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1829. Jany 31
Collectanea. Const. Code
Defensive Force
Morn. Chron. Jany 13. 1829.
United Service Journal.

There is a good article on the Military System
of Prussia, a country said to be governed better
than any other in Europe. We find that prior to the
battle of Jena, and even under the Great Frederick, a great
part of the Prussian army were the refuse of foreign countries.
"The duration of the soldier's service was unlimited,
whilst he was exposed to a discipline bordering, on ill-usage,
and offering no hopes of preferment. The officer looked
upon his regiment as a farm. Allowed a certain sum for
the maintenance and clothing of his troops, the cheaper he
maintained and clothed them the more emolument he
derived. There were only so many great coats allowed to a
regiment as there were watches or out-posts assigned to it. The
great coat (and a very scanty one it was) was attached to the
sentry-box, and passed on and off from one sentry to another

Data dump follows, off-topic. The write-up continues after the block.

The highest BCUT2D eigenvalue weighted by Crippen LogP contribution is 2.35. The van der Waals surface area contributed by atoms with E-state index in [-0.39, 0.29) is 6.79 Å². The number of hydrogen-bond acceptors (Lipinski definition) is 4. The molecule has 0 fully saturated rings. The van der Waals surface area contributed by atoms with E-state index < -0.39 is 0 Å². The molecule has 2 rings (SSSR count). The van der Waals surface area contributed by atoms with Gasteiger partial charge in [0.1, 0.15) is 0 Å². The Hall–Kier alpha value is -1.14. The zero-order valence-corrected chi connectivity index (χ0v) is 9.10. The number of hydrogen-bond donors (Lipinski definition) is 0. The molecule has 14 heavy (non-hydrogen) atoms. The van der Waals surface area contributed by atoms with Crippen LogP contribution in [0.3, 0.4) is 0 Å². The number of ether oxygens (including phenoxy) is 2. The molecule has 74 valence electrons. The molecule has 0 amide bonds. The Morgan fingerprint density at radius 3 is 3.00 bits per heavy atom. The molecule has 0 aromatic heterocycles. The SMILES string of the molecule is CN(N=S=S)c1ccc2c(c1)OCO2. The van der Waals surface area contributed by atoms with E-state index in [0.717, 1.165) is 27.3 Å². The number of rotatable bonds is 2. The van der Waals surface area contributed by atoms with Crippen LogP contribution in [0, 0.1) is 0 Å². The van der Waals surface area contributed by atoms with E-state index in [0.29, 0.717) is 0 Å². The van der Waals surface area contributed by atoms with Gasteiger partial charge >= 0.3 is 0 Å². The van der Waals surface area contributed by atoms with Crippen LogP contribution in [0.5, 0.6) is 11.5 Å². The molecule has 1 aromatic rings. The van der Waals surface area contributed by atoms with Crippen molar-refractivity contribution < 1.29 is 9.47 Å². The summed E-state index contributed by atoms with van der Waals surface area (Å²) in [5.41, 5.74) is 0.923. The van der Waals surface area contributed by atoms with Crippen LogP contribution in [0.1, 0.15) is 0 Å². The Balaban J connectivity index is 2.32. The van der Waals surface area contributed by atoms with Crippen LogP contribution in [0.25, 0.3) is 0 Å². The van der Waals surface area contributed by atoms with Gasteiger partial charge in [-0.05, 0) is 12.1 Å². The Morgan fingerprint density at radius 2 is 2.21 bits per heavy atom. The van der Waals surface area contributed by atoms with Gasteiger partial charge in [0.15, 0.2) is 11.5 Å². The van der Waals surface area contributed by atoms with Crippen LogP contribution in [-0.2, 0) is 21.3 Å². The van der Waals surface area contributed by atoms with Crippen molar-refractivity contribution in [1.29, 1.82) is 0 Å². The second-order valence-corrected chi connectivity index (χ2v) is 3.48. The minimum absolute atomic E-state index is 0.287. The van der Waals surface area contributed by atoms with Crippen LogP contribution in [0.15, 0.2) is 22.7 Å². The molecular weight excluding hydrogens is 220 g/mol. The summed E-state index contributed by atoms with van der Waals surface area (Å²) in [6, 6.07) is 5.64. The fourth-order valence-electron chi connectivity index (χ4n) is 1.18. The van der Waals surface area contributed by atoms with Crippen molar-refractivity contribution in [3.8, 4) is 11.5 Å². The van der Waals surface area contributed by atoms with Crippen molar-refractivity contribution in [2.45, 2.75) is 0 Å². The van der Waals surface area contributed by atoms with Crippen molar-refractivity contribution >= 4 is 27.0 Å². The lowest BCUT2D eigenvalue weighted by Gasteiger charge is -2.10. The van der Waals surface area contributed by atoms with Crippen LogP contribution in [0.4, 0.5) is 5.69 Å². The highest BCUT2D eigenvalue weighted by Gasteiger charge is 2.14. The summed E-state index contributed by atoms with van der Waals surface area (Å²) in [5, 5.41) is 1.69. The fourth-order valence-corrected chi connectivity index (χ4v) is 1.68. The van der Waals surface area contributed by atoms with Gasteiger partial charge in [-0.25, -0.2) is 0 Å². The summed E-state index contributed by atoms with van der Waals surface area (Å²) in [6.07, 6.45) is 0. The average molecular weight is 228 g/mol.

on the relief of the guard. On a regiment being exposed to a
severe shower of rain, the quarter-master was obliged
to observe, "that if his men once pulled off their clothes, there
would be no possibility of getting them on again (from
shrinking)." This, in a climate like Prussia, must have
been dreadful; but, with the exception of the clothes, all this
may be said of the English army to a late period, and
of the Russian army now; and the question is, how
these ill-used soldiers were so formidable under Frederick
and so contemptible under his successors. But the Prussian
force in 1810 was put on its present system by a Hanoverian
officer. "The Prussian army now consists of
troops of the line, and of the first and second bands of the
landwehr," and of the landsturm or levy en masse. "The

Identifier: | JB/109/278/001
"JB/" can not be assigned to a declared number type with value 109.



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Collectanea Const. Code




Morn. Chron. Jany 13 1829 / United Service Journal



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